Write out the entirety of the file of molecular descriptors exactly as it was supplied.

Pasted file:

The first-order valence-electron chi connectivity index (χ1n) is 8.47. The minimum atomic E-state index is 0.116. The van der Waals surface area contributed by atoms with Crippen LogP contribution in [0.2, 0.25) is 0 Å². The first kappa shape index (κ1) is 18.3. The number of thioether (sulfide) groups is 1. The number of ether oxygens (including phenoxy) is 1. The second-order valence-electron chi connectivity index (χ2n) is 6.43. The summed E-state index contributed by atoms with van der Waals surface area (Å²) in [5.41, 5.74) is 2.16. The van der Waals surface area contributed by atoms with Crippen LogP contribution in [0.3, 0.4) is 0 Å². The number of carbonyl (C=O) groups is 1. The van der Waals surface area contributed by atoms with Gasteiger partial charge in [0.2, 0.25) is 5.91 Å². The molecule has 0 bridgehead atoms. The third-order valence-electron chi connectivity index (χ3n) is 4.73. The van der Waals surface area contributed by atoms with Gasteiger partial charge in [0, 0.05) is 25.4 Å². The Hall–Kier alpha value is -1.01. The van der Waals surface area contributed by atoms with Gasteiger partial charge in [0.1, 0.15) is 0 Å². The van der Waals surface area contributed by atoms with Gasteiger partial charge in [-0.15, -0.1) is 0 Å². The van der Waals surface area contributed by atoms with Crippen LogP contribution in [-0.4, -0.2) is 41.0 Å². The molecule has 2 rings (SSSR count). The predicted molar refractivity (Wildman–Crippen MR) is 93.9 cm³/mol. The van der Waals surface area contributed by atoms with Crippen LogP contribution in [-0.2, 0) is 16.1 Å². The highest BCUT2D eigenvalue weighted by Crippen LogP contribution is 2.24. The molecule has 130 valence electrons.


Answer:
The first-order valence-electron chi connectivity index (χ1n) is 8.47. The minimum atomic E-state index is 0.116. The van der Waals surface area contributed by atoms with Crippen LogP contribution in [0.2, 0.25) is 0 Å². The first kappa shape index (κ1) is 18.3. The number of thioether (sulfide) groups is 1. The number of ether oxygens (including phenoxy) is 1. The second-order valence-electron chi connectivity index (χ2n) is 6.43. The summed E-state index contributed by atoms with van der Waals surface area (Å²) in [5.41, 5.74) is 2.16. The van der Waals surface area contributed by atoms with Crippen LogP contribution in [0.3, 0.4) is 0 Å². The number of carbonyl (C=O) groups is 1. The van der Waals surface area contributed by atoms with Gasteiger partial charge in [0.2, 0.25) is 5.91 Å². The molecule has 0 bridgehead atoms. The third-order valence-electron chi connectivity index (χ3n) is 4.73. The van der Waals surface area contributed by atoms with Gasteiger partial charge in [0, 0.05) is 25.4 Å². The Hall–Kier alpha value is -1.01. The van der Waals surface area contributed by atoms with Gasteiger partial charge in [0.1, 0.15) is 0 Å². The van der Waals surface area contributed by atoms with Gasteiger partial charge in [-0.15, -0.1) is 0 Å². The van der Waals surface area contributed by atoms with Crippen LogP contribution in [-0.4, -0.2) is 41.0 Å². The molecule has 2 rings (SSSR count). The predicted molar refractivity (Wildman–Crippen MR) is 93.9 cm³/mol. The van der Waals surface area contributed by atoms with Crippen LogP contribution in [-0.2, 0) is 16.1 Å². The highest BCUT2D eigenvalue weighted by Crippen LogP contribution is 2.24. The molecule has 130 valence electrons.